New name, continued focus for institute

19 Mar, 2024
New name, continued focus for institute
AUT's NZPRI core team celebrate at the recent launch

The launch of AUT’s NZ Policy Research Institute | Te Kāhui Rangahau Mana Taurite  marks not just a new name but a renewed commitment by the institute to doing research that matters to help diverse communities around Aotearoa.

Around 100 people from across Auckland gathered to mark the rebranded NZ Policy Research Institute (formerly the NZ Work Research Institute) and to acknowledge the evolution of its leadership, objectives, and scope of work. In her opening remarks, Pro Vice-Chancellor and Business School Dean, Professor Kate Kearins, praised the “reputational excellence and value” that the institute – dubbed “NZPRI” – brings to the University.

“The institute undertakes impactful research that aligns with our Business School strategy. That impact is felt by ministers, policymakers, and of course by the communities that benefit from NZPRI’s work,” said Professor Kearins, adding that the team “works hard and loves cake!”

NZPRI director, Professor of Economics Gail Pacheco, gave a brief history of the institute, which began in 2008 as the Centre for Work and Labour Market Studies. It was soon upgraded to “institute” status to become the New Zealand Work and Labour Market Institute (NZWALMI). At that time, the research concentrated on human resources management and employment relations. In 2012, it became the NZ Work Research Institute. Two years later, Professor Pacheco joined as co-director, and then as director in 2015. She recalled the many times, before they had a StatsNZ data lab onsite, when she had to climb the hill to the Stats NZ office – sometimes several times a day – to run code.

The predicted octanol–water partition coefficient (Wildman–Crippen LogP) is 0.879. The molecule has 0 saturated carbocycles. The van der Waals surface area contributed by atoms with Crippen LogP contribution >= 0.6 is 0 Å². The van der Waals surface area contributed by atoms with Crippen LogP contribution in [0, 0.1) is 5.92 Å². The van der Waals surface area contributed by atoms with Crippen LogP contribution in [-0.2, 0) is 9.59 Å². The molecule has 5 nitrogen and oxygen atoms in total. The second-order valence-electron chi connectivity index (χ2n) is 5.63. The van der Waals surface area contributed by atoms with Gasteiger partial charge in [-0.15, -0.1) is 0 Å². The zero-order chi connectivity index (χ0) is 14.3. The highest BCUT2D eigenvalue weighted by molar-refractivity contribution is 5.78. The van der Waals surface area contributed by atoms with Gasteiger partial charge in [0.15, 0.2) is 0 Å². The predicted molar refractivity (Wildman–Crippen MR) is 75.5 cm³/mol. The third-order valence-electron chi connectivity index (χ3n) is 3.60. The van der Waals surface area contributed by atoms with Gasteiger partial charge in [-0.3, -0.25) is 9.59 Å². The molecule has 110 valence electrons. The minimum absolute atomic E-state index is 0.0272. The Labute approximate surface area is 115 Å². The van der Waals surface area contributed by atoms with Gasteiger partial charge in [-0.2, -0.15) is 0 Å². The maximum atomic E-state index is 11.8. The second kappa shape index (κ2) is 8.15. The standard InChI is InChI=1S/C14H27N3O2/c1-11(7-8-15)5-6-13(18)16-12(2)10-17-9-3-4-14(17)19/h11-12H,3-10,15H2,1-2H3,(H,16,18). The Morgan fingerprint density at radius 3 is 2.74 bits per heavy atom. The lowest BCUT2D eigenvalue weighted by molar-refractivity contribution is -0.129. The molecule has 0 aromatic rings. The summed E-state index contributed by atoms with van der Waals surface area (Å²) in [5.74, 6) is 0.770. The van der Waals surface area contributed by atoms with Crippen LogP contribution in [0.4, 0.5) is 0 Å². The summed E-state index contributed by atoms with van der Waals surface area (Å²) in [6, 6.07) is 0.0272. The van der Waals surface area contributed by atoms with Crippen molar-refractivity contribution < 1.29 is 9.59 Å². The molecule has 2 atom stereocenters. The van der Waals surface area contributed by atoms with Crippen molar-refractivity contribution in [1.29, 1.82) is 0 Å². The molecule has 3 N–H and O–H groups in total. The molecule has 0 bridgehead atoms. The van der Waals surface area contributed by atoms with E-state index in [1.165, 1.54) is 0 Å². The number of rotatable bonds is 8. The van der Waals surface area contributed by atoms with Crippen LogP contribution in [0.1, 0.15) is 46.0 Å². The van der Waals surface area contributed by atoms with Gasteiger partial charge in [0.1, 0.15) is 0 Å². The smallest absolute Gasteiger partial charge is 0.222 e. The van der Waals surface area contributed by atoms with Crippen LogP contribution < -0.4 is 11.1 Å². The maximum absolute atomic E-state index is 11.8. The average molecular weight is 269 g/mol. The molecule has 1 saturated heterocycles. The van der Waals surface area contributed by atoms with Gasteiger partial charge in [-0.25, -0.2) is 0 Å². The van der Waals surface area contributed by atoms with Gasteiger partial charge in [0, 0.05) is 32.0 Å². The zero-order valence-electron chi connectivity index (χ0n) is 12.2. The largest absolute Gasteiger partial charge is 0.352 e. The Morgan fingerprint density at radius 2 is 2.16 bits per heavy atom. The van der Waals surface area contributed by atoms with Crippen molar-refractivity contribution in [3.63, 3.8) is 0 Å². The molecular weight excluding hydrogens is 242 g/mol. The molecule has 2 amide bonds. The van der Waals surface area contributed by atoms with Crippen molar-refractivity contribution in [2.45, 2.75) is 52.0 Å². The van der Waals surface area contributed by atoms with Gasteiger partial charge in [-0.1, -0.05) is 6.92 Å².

Today, Professor Pacheco supports a team of 20 who work with over 70 research experts across four research groups and a rolling roster of postgraduate students who work as research assistants. The institute receives close to $3 million annually in external funding, which means they have been able to increase their “wagon wheel” of research themes to tackle a wide range of issues. Themes of focus include public policy, the labour market, health inequities, as well as crime and safety. Working with big data, primary surveys, and qualitative analyses NZPRI researchers can pivot to investigate issues as they become relevant – for example, when a global pandemic causes worldwide lockdowns and vaccine mandates.

The new institute has also been gifted a te reo name, which was developed with Professor Tania Ka’ai of AUT’s Te Ipukarea Research Institute. The name, “Te Kāhui Rangahau Mana Taurite”,  reflects a research hub that focuses on equity. The kupu also reflect the integrity and focus of NZPRI’s work and the outcomes intended by the research undertaken.

“The decision to rebrand reflects our ongoing commitment to research, influence, and impact on a wider policy scope – beyond the original remit of ‘work’ – whether it be at the national level in terms of public policy, at the industry or sector level, or at the organisational level,” said Professor Pacheco.

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